‘I’d like to land, if I may,’ he says.
‘It’s best if we let the computer do that, sir,’ says Jala.
‘No. I’d like to.’
‘Have you landed one of these before?’
He glances at her, a look like knives.
‘Of course I have.’
He has, but not for a long time. Jala can tell from the way the shuttle yaws left and right before thudding down on a hillside with the grace of a tumbling elephant. It slides a little way down the scree and when they come out there are two long gouges in the worm-grass, filling now with their sticky bluish blood. The Ambassador stares at the gashes for a few moments, clutching his suitcase to his chest. Then he makes his way up the hill.
Jala follows in his distended shadow. He walks for a kilometre, and then another. Jala struggles to keep up with him. Sometimes he stops and peers at the horizon, twitching his nose. Sometimes he bends over and touches the ground and lifts his fingers to his face, sniffing and grimacing. Every now and then he looks at Jala and every time he does he looks as if he had forgotten she was there, and then as if he was about to say something, and then as if he’d decided that it was best if he stayed quiet.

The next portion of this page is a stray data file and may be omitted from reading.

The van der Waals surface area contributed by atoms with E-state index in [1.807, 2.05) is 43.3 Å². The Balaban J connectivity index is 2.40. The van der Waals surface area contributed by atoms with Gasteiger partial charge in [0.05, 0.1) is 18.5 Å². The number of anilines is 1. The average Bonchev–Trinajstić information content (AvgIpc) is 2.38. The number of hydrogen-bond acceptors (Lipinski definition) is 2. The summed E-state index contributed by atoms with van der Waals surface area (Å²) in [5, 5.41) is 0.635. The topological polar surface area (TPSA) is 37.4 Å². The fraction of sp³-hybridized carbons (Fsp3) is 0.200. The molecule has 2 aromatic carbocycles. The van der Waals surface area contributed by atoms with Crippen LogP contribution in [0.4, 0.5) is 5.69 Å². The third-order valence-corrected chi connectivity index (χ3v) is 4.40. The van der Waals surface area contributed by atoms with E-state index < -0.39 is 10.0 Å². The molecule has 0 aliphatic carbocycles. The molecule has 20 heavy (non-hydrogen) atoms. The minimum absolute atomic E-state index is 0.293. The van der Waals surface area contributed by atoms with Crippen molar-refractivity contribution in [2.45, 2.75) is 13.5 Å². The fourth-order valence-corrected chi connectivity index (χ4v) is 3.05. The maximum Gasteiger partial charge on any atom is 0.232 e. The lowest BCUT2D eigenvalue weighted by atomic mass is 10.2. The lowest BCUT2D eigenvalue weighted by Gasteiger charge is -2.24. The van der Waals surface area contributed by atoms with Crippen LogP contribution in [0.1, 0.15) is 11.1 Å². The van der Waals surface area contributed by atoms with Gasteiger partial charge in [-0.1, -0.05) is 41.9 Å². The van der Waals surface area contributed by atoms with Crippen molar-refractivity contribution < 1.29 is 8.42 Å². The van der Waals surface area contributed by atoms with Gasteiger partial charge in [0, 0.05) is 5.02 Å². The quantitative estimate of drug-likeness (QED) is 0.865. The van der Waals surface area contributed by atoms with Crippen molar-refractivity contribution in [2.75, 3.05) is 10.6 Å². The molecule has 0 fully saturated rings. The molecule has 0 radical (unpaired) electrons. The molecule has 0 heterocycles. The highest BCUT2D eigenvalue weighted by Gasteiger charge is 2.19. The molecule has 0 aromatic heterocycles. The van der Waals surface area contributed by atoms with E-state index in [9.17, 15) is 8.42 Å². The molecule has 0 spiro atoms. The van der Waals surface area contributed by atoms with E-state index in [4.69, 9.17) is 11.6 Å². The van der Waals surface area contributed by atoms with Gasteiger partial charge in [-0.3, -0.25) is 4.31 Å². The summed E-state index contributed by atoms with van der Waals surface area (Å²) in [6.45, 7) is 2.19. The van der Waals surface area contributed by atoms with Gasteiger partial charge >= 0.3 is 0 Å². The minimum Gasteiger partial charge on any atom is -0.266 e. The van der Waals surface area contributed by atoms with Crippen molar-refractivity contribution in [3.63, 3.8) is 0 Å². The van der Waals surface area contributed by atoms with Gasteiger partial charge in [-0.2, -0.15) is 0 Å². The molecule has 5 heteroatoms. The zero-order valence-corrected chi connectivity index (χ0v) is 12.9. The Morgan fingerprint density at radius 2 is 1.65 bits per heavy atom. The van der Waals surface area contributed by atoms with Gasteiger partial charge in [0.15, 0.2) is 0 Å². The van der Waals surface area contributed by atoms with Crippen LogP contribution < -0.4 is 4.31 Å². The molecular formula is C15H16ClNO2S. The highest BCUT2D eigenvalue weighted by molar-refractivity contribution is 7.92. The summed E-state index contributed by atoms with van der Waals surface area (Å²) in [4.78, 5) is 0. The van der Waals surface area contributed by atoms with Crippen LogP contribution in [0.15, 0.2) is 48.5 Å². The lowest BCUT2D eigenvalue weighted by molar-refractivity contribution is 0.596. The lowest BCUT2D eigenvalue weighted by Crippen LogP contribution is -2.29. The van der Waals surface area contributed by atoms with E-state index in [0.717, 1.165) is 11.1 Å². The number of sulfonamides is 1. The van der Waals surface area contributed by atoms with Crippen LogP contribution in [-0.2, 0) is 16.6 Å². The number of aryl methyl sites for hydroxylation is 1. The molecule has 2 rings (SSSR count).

Eventually they find their way to a quick-flowing brook at the bottom of a shallow valley. On the opposite side are two bipedal creatures with little clawed hands. They stare at the two humans, eyes wide, mouths gaping, haloed by the big red disk of the sun.
‘Are they carnivorous?’ says the Ambassador.
‘I don’t know, sir,’ says Jala, sweating and panting. ‘We don’t know much about the fauna here.’
‘You come here often, is that right?’
He breathes in deep.
‘I can see why. It is as if time has not yet begun here.’
She has never thought of Prometheus that way before but now that he has said it she realizes that yes, that is precisely it. That this was a world that had not yet begun to measure itself, and so still felt infinite.